[Book Review] The Jumbies by Tracey Baptiste

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A spine-tingling tale rooted in Caribbean folklore that will have readers holding their breath as they fly through its pages.

Corinne La Mer isn't afraid of anything. Not scorpions, not the boys who tease her, and certainly not jumbies. They're just tricksters parents make up to frighten their children. Then one night Corinne chases an agouti all the way into the forbidden forest. Those shining yellow eyes that followed her to the edge of the trees, they couldn't belong to a jumbie. Or could they?

When Corinne spots a beautiful stranger speaking to the town witch at the market the next day, she knows something unexpected is about to happen. And when this same beauty, called Severine, turns up at Corinne's house, cooking dinner for Corinne's father, Corinne is sure that danger is in the air. She soon finds out that bewitching her father, Pierre, is only the first step in Severine's plan to claim the entire island for the jumbies. Corinne must call on her courage and her friends and learn to use ancient magic she didn't know she possessed to stop Severine and save her island home.

With its able and gutsy heroine, lyrical narration, and inventive twist on the classic Haitian folktale "The Magic Orange Tree," The Jumbies will be a favorite of fans of Breadcrumbs, A Tale Dark and Grimm, and Where the Mountain Meets the Moon.

I fell in love with Tracey Baptiste's MG novel, The Jumbies, the moment I saw the cover. Middle Grade covers are the pinnacle of appeal in the book world, as far as I'm concern; unlike YA's struggles with a million pretty dresses or adult fiction's tendency to just have drab covers in general, MG covers tend to be illustrated, gorgeous, and often the perfect fit for the story you'll find behind them. And the cover for The Jumbies is one of my favorites. (The cover for the sequel, though... that one actually blew even this one out of the water! Seriously, go check it out!)

As for the story itself, I'm a little less utterly devoted. I adore the concept, but when all was said and done, I wasn't entirely sure if I didn't feel the execution left a little bit to be desired. The Jumbies is a simplistically written book, which isn't exactly shocking for the Middle Grade demographic, but I couldn't help but wonder if the writing style missed its age mark a little bit; there were points when I felt I was reading a book more suited toward the "chapter book reader" demographic than the slightly older "middle grade reader" demographic. Perhaps my biggest complaint with the writing, though, is that I felt there was a wealth of imagery to be had that simply wasn't. The lore of the jumbies is just so fascinating, speaking as someone who had not even heard the term before stumbling across Baptiste's work, and so I did find myself a little bit lost when certain creatures were introduced with rather sparse details. I could've used a richer, more descriptive view of the world that Corrine La Mer lives in, because frankly, it sounds awesome. And I want to experience that awesomeness as wholly as I can!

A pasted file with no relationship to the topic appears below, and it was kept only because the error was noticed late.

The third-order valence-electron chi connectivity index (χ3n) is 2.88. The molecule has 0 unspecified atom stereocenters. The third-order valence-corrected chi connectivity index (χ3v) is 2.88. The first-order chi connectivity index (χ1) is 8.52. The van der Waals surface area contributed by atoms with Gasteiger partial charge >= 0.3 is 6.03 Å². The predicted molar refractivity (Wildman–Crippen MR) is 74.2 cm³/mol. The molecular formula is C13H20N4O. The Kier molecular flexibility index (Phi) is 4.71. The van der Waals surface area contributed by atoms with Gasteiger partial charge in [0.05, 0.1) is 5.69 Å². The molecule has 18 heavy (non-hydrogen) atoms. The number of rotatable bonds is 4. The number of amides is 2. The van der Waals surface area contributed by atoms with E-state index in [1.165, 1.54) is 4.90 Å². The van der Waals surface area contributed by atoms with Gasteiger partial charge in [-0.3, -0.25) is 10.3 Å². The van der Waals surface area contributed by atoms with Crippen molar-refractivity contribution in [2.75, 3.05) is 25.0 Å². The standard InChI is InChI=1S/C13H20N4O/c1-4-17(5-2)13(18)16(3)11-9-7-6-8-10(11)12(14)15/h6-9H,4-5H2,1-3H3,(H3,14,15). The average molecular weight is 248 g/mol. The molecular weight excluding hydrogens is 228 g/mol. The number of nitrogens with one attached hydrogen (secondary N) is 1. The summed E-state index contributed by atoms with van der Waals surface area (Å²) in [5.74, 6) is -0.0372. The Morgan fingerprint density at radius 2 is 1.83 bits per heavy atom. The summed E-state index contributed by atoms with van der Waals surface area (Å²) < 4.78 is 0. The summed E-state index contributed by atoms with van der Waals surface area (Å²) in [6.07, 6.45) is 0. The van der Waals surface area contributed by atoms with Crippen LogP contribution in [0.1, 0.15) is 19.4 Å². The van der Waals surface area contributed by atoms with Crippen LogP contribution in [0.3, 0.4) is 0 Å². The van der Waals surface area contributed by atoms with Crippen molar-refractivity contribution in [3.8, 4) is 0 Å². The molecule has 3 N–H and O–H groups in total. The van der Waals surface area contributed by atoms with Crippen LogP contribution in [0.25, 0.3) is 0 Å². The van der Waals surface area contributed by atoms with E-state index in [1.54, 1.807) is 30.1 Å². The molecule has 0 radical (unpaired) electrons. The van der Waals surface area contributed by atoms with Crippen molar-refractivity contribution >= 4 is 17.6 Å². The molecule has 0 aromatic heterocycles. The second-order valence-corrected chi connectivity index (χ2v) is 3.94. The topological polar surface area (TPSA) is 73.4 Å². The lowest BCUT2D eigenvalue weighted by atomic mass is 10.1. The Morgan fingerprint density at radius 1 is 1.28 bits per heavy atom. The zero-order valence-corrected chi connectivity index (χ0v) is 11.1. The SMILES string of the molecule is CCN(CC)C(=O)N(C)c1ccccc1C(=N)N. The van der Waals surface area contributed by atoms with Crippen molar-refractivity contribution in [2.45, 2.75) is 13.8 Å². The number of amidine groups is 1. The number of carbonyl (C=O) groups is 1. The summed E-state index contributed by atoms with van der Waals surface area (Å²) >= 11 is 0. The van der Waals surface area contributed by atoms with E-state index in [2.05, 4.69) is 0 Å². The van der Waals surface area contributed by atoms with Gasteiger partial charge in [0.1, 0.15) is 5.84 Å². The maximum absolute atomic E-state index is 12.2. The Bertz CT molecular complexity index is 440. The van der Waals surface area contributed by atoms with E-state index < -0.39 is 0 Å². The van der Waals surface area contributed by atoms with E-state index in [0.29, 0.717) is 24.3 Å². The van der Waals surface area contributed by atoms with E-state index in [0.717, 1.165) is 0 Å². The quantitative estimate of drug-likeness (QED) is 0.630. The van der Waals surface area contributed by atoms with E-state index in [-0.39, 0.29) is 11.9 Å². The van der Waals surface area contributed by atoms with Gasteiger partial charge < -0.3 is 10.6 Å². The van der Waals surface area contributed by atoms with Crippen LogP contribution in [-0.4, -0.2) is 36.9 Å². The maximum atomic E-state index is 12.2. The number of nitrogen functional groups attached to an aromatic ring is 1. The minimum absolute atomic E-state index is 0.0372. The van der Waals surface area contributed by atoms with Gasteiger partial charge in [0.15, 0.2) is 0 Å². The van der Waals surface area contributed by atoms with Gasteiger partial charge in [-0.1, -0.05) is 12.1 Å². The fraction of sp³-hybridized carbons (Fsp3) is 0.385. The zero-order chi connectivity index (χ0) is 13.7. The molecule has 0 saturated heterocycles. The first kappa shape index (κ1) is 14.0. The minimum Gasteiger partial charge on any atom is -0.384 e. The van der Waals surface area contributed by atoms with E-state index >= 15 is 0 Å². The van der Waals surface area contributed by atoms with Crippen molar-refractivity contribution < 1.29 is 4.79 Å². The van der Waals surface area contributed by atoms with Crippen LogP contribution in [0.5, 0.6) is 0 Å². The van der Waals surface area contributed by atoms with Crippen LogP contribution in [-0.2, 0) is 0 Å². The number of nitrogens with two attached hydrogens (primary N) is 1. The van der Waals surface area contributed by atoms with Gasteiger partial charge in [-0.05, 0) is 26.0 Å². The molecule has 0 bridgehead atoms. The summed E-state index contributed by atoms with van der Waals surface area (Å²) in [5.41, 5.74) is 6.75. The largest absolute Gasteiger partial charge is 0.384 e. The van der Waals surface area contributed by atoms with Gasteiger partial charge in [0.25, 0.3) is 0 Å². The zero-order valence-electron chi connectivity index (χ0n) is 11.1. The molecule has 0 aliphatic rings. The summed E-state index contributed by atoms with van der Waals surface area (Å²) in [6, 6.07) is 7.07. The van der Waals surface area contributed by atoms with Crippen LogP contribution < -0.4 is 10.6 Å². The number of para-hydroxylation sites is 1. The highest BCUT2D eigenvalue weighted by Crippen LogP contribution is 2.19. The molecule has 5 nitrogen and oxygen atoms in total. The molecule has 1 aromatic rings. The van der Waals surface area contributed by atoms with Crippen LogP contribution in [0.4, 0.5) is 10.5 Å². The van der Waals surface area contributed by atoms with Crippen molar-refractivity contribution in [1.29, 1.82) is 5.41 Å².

All that said, I do have to admit that my favorite part of the book actually turned out to be the author's note at the end, which explained the various jumbies with far more clarity than the book itself. It also delved into the author's background for writing the book, which was uniquely fascinating and definitely grabbed my interest. I finished the book in absolute certainty that I would read more Jumbies books if and when they were published, and in the time since I read the book and finally got around to reviewing it (because dear god am I devoted to honing my procrastination abilities), Baptiste has released a sequel, Rise of the Jumbies. And I cannot wait to get my hands on it!

Even if I do think The Jumbies is a flawed work, I still think it's an awesome one. Based upon Haitian folklore and touting a gorgeous cover that fights against the under-representation of people of color in the children's section of the bookstore/library, it's a wonderful, culturally rich story that I absolutely loved reading! If you're looking for a new MG novel or series to check out, I highly recommend this one, especially if the young reader in your life is the kind of person who gets a kick out of folklore, mythology, and fairytale elements.

The Jumbies is a gem, guys, and you should definitely read it.

Like the sound of this book? You can purchase your very own copy of The Jumbies by Tracey Baptiste here at Amazon.

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